Growing up, my favorite places to be during Christmas time were my grandparents’ houses. Not even the most exciting outing of pre-ticketed, oversensory holiday cheer could compare to the comfort of how each home welcomed and comforted me with the same decorations out year after year, the same little traditions. I always cry putting out my decorations as an adult missing it all so much, my two deceased grandparents of course but all the little things too – the Christmas songs my grandfather always played in the car while we ran errands together, the ham bone sticking out of my Kentucky grandmother’s green beans from her garden and the crack of walnut shells that my Dallas grandmother always had by my grandfather’s arm chair this time of year.
My grandparents in Dallas decorated their Texas ranch with a fancy flocked tree, wrapped in a long, freshly detangled string of rainbow C9 glass bulbs and Christopher Radko and Tiffany & Co. ornaments. You could count on it, even as time marched on.
It was the same at my grandmother’s in Kentucky, just with a little different but also perfect aesthetic – hand crocheted doilies in Christmas colors, the ceramic trees with little rainbow bulbs sticking out that have come back into vogue and these amazing garlands of faux frosted candy running through her tree of folk ornaments.
Maybe it’s all this nostalgia that led me to my fascination with Putz Houses – those little Christmas villages made from paper, glitter and imagination. They are such an amazing intersection of fancy and quaint, over the top and simple. I’ve admired vintage and reproduction versions in shops for years, before last year when I became determined to make my own.
What is a Putz House?
Named after the German words putz, like a little decoration, and puntzen, to decorate, these little villages would be scenes German families could create a bit at a time over the Advent season. Also called “candy box houses,” the villages were made out of repusposed candy boxes at a time when many were focused on reduction of consumption.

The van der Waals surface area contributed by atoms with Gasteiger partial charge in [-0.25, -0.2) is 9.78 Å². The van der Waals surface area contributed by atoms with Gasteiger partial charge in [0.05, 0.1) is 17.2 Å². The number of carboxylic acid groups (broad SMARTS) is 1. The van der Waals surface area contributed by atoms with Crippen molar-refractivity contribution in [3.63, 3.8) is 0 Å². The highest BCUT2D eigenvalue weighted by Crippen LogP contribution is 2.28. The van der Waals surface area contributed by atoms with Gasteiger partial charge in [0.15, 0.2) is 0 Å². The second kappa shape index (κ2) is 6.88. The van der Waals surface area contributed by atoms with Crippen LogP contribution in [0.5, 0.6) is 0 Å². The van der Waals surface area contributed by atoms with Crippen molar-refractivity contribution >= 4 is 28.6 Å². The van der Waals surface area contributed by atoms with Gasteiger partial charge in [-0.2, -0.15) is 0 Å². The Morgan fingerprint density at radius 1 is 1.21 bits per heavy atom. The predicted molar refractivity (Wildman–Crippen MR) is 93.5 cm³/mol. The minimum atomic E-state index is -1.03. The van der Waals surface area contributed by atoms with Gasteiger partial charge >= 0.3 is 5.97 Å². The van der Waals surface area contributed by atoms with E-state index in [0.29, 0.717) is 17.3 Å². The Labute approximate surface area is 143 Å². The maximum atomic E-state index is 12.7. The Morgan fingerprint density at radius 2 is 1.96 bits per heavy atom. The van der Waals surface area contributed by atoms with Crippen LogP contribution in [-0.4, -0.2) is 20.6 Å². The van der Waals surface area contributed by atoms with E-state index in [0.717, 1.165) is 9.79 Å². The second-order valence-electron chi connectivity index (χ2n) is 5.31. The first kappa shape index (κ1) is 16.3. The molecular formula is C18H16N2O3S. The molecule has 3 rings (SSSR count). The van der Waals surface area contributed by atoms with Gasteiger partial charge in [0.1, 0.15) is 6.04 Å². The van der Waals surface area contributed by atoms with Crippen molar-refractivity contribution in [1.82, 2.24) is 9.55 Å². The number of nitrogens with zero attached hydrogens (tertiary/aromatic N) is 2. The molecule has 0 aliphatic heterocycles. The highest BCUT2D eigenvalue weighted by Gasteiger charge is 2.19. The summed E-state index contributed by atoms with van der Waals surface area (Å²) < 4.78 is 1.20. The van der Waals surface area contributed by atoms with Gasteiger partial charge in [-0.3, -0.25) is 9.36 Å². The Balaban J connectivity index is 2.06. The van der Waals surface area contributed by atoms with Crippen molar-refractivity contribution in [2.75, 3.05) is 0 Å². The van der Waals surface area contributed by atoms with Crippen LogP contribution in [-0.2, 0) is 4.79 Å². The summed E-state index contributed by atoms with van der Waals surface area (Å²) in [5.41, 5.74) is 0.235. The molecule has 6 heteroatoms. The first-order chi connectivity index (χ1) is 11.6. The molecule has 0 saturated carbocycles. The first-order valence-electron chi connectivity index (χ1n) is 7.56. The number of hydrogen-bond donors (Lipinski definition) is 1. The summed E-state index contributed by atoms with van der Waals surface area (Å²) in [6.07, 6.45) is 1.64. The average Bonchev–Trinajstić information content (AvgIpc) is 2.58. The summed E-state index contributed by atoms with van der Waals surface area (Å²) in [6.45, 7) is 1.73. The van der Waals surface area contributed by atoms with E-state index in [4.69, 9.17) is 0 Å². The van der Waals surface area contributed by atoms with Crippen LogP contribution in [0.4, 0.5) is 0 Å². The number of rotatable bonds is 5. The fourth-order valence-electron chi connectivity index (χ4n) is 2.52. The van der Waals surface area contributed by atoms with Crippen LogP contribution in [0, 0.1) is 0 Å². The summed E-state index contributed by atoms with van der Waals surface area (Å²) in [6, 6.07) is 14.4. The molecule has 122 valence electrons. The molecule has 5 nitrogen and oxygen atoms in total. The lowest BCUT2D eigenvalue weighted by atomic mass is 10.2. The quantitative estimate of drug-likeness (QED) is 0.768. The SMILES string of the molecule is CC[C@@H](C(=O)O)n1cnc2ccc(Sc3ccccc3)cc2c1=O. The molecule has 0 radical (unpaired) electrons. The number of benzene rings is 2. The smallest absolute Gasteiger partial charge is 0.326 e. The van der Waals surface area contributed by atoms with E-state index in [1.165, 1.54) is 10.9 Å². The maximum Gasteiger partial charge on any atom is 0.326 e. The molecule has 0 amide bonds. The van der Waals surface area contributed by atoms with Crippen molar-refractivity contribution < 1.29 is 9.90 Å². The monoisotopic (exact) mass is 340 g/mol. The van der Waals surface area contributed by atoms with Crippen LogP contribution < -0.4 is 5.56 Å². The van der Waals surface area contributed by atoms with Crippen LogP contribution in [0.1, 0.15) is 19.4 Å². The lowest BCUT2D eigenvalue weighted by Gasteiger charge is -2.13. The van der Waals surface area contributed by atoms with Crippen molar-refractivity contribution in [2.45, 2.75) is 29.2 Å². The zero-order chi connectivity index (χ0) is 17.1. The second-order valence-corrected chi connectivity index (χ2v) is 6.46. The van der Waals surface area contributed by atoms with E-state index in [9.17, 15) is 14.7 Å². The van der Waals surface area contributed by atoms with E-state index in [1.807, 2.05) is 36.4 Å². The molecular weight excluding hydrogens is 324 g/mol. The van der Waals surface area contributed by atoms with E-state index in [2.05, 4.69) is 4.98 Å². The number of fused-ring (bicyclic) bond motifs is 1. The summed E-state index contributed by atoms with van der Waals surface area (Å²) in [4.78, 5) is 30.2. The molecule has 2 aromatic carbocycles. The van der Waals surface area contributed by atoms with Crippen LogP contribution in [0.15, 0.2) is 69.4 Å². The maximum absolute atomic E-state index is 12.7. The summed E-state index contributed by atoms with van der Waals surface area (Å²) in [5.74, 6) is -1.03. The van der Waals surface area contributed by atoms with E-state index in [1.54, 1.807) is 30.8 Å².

The villages made their way to American homes by way of Woolworth’s, the five and ten that wanted to stand out by bringing the best of the world to you for cheap. (My Mom was fascinated by this story since she regularly went to the original Woolworth’s in Scranton, Pennsylvania!) I love this quote from Collector’s Weekly on the phenomenon of German Christmas taking over America thanks to Frank Woolworth.
“Prior to WW I, most everything toy and holiday was German. Traveling Europe extensively in the 1890s in search of merchandise for his stores, Woolworth came upon a small glass Christmas ornament cottage industry in the Thuringen Valley region of Germany, sent some home for a trial, and the rest is history. Germany was already famed for cheap and charming toys and cuckoo clocks, but America had not seen the glass Christmas tree ornaments. Demand was instantaneous and insatiable. The words “German” and “Christmas” became synonymous.”
Putz Houses are also credited to Japan, thanks to Woolworth bringing production there when WWI ended the ability to do business with Germany. I love how this shift evolved the look of the houses!
DIY Putz House Village
Last year, I finally found “my village” in a group of local artistic Moms. I suggested we buy these DIY Putz House kits as a Mom activity while the kids were in school. Thanks to totally underestimating the project scope, I headed home that day with a bunch of half-painted pieces of cardboard – but also a fire inside my belly. I begged Markus to agree to let them take over our kitchen table for a holiday activity while we were all at home for the Christmas Break. We finished the houses on Mother’s Day. As much work as it was, every bit of working on these was a moment in time that will be hard to forget.